Dozens upon dozens of seminal fantasy stories, some well-known and others delightfully rescued from obscurity.

THE BIG BOOK OF CLASSIC FANTASY

The VanderMeers follow up The Big Book of Science Fiction (2016) with this counterpart anthology focusing on “classic” fantasy.

Ninety stories are selected to represent the roots of genre fantasy, from the 1800s to World War II. Familiar names such as J.R.R. Tolkien, Lord Dunsany, Robert E. Howard, and E. Nesbit are present, but so are authors not primarily remembered in literature as fantasists—Franz Kafka, Vladimir Nabokov, Herman Melville, Willa Cather, Zora Neale Hurston, W.E.B. Du Bois, and others. As in the SF anthology, stories never before translated into English have been included, such as Aleksandr Grin's “The Ratcatcher,” Der Nister's “At the Border,” and others. That said, the majority of the stories come from Europe or America—the few contributions from other parts of the world seem more a dash of seasoning to avoid homogeneity than indicative of a truly diverse spread. Some stories are more recognizable as fantasy to the modern reader, some less so (Paul Scheerbart's “Dance of the Comets” barely reads as a narrative; Melville's “The Tartarus of the Maids” contains nothing fantastical that could not be read as the narrator's own pitying-but-skewed perceptions; and Nikolai Gogol's “The Nose” is a cynical fable more absurdist than fantastic). Highlights include the wry observational humor of Stella Benson's “Magic Comes to a Committee,” the meticulous creepiness of Edogawa Ranpo's “The Man Traveling With the Brocade Portrait,” and G.K. Chesterton's unsettling “The Angry Street: A Bad Dream.” Like its SF counterpart, this dense and exhaustive collection would serve as an admirable survey course for the genre—though some stories feel included out of just such a didactic sensibility.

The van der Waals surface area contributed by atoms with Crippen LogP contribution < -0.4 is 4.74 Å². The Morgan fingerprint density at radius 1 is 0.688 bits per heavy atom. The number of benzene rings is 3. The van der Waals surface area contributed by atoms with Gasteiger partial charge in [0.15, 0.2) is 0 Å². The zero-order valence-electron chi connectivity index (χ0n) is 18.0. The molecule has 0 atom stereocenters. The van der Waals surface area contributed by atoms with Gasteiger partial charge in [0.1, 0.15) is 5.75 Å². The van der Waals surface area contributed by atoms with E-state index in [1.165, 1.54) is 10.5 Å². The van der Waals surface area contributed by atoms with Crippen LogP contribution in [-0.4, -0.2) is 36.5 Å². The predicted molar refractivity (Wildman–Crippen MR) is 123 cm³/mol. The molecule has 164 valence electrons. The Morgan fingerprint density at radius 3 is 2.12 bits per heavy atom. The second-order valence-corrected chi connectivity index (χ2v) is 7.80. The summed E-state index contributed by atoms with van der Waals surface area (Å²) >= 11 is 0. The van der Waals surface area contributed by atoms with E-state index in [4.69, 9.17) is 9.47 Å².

Dozens upon dozens of seminal fantasy stories, some well-known and others delightfully rescued from obscurity.

Pub Date: July 2, 2019

ISBN: 978-0-525-43556-3

Page Count: 848

Publisher: Vintage

Review Posted Online: May 2, 2019

Kirkus Reviews Issue: May 15, 2019

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Suspenseful and snarky with surprising emotional depths.

GIDEON THE NINTH

From the Locked Tomb Trilogy series , Vol. 1

This debut novel, the first of a projected trilogy, blends science fiction, fantasy, gothic chiller, and classic house-party mystery.